Overview: Take a journey into mystery, by following the Rainbow Bridge to the fabled world of Asgard, led by the all-father Odin, and represented by the prince to the throne, Thor, god of thunder and protector of Earth.

In the continuation of the Norse god’s adventures, Thor faces off against stronger foes, such as the Grey Gargoyle and the Absorbing Man. Thor is tested to his limits as the Asgardian Destroyer is let loose. Loki’s schemes get more nefarious in his attempts to steal the throne of Asgard away from Odin, only to be thwarted by Thor.

The Norse gods cross paths with the Greek gods, as Hercules, Prince of Power, faces off against Thor in a memorable introduction. Hercules and the other Greeks would appear many times in this volume, and the popularity of Hercules would lead to his inclusion in the Avengers title.

Finally, the scope of Thor and his book expands as he takes a journey into space, where he encounters one of his greatest challenges to date when Thor faces off against Ego, the Living Planet! Following his return to Earth, Thor meets the High Evolutionary on the peak of Wundagore Mountain, which will be a thorn in the side of many Marvel heroes for years to come.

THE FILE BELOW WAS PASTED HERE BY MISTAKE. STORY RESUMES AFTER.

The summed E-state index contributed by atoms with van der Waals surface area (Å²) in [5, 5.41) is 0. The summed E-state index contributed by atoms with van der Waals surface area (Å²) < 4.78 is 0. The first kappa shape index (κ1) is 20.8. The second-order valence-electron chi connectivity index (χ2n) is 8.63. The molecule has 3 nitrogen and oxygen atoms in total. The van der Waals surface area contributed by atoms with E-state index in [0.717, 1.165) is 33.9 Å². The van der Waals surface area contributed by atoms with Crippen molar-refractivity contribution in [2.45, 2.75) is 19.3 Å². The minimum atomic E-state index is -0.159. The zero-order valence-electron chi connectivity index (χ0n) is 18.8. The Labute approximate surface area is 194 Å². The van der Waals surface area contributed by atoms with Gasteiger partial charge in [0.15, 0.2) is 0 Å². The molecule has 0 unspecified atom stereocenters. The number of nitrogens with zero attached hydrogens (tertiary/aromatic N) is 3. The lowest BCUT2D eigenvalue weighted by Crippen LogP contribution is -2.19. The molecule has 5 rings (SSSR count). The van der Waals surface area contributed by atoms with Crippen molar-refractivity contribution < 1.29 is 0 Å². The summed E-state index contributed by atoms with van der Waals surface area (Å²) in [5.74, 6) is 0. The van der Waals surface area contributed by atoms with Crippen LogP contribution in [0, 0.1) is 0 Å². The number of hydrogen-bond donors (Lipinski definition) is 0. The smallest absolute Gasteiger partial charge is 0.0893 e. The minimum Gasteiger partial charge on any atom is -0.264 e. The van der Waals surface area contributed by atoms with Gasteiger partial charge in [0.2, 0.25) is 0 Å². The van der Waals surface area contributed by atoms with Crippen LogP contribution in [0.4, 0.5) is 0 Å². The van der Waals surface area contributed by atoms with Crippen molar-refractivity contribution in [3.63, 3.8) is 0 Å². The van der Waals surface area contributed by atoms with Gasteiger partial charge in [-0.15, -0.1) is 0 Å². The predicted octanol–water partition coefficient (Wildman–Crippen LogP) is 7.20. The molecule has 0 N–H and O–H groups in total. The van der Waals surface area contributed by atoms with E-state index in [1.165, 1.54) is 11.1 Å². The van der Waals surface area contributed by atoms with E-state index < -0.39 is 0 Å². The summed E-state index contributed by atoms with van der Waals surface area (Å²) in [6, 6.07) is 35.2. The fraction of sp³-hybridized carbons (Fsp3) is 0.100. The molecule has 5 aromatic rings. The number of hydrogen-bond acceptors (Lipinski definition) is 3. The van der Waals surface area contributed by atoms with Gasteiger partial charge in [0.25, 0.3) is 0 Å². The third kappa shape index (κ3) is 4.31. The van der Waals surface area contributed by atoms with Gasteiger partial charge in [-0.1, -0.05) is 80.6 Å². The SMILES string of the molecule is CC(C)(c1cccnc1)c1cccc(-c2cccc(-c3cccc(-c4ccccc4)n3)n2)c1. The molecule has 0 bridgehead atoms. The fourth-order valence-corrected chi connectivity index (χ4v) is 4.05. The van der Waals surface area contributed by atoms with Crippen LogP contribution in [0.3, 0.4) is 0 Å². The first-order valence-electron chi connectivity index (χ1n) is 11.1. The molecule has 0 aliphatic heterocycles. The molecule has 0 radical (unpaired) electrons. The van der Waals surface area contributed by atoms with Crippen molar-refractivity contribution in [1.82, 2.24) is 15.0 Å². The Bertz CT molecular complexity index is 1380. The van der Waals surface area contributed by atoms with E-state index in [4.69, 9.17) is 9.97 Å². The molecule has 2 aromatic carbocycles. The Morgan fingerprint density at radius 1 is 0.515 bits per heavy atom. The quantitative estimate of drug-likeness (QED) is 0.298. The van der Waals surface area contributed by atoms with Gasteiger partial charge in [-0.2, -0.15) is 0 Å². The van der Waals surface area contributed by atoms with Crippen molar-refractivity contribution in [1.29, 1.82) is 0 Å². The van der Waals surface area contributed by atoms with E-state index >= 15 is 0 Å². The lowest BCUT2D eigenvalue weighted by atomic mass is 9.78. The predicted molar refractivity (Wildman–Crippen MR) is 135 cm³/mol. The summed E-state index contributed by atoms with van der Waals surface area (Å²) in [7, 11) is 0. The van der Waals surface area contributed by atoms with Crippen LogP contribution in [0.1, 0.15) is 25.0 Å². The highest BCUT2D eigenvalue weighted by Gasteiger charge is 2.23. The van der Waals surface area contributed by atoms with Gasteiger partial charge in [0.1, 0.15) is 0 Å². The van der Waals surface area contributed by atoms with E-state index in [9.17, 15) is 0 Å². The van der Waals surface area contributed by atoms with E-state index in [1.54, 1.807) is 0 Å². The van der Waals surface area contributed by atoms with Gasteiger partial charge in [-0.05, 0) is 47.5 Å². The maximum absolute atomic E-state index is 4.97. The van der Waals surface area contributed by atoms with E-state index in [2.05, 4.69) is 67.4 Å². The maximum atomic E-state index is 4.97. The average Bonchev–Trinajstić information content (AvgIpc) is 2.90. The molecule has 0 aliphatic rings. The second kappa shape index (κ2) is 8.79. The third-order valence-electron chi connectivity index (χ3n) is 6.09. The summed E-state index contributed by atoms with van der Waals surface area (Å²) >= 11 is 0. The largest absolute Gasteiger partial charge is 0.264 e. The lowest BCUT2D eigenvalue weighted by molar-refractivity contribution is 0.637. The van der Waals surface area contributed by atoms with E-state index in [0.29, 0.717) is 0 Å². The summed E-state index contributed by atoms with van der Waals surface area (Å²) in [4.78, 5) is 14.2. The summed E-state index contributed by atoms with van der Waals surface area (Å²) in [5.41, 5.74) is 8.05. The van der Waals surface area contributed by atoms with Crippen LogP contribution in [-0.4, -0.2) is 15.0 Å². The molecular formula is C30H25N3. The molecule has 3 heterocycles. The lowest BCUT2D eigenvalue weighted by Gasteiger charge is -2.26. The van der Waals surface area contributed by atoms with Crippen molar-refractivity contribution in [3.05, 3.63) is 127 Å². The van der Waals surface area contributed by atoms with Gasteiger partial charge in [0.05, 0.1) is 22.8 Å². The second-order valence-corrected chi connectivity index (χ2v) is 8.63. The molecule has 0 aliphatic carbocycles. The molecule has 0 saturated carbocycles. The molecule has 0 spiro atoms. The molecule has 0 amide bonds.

The Tales of Asgard stories continue throughout this volume, giving the reader insights and backstory into many of the supporting characters in the Asgardian mythos.

What makes this Essential?: This is a much better volume of Thor stories than the first volume. While I don’t believe Lee & Kirby hit their creative peak with Thor until volume 3, we see the seeds of grandeur starting to show in the stories. The introduction of Hercules, Zeus, and the Olympian pantheon creates counterparts to the Norse gods and gives Thor a friendly rival to go up against. Add in the introduction of the Warriors Three, the Absorbing Man, and Ego the Living Planet, and this could be considered a better starting point for a new Thor reader.